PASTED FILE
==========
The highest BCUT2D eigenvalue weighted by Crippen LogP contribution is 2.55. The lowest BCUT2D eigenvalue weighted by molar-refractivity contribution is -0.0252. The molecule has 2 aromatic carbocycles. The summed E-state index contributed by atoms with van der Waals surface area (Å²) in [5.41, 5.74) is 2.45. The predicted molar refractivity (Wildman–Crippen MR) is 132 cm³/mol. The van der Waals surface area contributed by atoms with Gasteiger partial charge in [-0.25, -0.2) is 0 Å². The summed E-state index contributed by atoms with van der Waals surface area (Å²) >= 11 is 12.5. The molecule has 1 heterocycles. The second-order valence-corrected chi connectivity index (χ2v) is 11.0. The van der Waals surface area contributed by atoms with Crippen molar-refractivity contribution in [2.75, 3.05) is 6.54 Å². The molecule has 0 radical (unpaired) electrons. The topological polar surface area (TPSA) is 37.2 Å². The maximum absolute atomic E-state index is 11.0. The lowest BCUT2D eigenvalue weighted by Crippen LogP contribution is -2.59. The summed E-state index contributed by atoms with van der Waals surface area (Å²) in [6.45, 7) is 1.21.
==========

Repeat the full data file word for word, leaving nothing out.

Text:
The highest BCUT2D eigenvalue weighted by Crippen LogP contribution is 2.55. The lowest BCUT2D eigenvalue weighted by molar-refractivity contribution is -0.0252. The molecule has 2 aromatic carbocycles. The summed E-state index contributed by atoms with van der Waals surface area (Å²) in [5.41, 5.74) is 2.45. The predicted molar refractivity (Wildman–Crippen MR) is 132 cm³/mol. The van der Waals surface area contributed by atoms with Gasteiger partial charge in [-0.25, -0.2) is 0 Å². The summed E-state index contributed by atoms with van der Waals surface area (Å²) >= 11 is 12.5. The molecule has 1 heterocycles. The second-order valence-corrected chi connectivity index (χ2v) is 11.0. The van der Waals surface area contributed by atoms with Crippen molar-refractivity contribution in [2.75, 3.05) is 6.54 Å². The molecule has 0 radical (unpaired) electrons. The topological polar surface area (TPSA) is 37.2 Å². The maximum absolute atomic E-state index is 11.0. The lowest BCUT2D eigenvalue weighted by Crippen LogP contribution is -2.59. The summed E-state index contributed by atoms with van der Waals surface area (Å²) in [6.45, 7) is 1.21.